An intense practice that not only involves poses but also breathwork, meditation and chanting. Although all of these things might be involved in other yoga classes, in kundalini it is very much at the core of the practice. This style of yoga is very different than the other dynamic practices you will find in the west. Most of the movements in Kundalini are repeated several times, to bring intensity and momentum. It is the perfect class for you if you like high energy practices, are interested in spirituality or want to try something different.
A very rigorous practice that make you work intensively through strength and flexibility. There are six set sequences in total. The first series takes about 1 hour and half to go through and is very challenging. You begin the practice by five Sun Salutation A and five Sun Salutation B, at a very quick pace. You then move on to the standing poses, and finish the practice with the floor poses. This practice is ideal for people who want to push their practice further and also people that love receiving adjustments. It is traditional in ashtanga to have the teacher performing strong adjustments (sometimes by literally lying on top of you!). If you see in some studios the term “Mysore”, it refers to an early morning ashtanga practice where the students are expected to know the series. In Mysore classes, all students can work at their levels while the teacher goes around helping and adjusting.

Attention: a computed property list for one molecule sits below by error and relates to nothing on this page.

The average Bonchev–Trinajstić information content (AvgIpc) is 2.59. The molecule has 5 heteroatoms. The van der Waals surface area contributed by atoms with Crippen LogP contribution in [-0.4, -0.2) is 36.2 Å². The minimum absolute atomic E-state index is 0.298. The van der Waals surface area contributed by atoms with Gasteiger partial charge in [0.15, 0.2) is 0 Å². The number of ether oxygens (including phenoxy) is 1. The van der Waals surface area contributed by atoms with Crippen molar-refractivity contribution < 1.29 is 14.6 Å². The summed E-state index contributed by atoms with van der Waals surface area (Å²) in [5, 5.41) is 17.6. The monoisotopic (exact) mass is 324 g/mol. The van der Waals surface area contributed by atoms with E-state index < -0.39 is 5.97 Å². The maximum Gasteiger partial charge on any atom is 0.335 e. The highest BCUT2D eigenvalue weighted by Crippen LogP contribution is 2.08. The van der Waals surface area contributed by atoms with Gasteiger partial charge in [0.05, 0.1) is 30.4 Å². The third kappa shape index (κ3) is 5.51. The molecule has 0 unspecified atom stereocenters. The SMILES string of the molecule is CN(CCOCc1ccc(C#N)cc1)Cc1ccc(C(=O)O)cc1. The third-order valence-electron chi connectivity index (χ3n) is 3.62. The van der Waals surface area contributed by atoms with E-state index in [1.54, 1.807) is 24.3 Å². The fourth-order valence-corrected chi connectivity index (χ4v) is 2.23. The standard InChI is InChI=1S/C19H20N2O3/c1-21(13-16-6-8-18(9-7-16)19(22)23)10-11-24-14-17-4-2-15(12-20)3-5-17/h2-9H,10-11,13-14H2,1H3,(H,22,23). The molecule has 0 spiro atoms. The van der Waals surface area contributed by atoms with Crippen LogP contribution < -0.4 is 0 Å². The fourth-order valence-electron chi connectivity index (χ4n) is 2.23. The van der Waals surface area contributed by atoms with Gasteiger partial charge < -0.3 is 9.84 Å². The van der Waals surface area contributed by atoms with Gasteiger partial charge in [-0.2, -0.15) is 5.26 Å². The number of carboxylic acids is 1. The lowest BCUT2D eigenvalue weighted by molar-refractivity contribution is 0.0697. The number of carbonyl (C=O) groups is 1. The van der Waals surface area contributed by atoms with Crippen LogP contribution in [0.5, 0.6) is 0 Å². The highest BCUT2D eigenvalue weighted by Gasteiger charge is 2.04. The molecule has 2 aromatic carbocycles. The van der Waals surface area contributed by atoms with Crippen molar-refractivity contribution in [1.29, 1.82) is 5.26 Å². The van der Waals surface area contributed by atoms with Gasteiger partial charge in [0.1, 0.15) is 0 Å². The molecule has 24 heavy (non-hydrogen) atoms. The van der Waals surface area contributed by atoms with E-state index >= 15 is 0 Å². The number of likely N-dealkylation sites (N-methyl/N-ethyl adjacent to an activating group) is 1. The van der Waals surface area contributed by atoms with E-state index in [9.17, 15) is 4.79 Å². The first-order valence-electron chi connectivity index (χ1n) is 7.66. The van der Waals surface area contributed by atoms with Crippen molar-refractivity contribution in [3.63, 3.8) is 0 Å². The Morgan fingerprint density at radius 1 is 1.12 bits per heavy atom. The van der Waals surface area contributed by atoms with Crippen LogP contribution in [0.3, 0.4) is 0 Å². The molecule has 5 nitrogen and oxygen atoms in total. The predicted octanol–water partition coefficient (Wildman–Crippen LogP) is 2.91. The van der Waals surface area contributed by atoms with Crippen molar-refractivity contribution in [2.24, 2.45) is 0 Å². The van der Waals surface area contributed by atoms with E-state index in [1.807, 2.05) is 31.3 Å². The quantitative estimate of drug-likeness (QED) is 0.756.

This practice focuses on alignment. Expect a very precise method and a lot of props: chairs, bolsters, blocks, blankets, straps etc. The poses are normally held for a long time while keeping the perfect alignment, therefore it can be physically challenging but also accessible. This practice is ideal for people with injuries, as you work with props and learn a lot about the correct body placement (so you can prevent injury in the future!). But this practice can be beneficial to all, from beginner to advanced yogis, who are interested in understanding each pose better.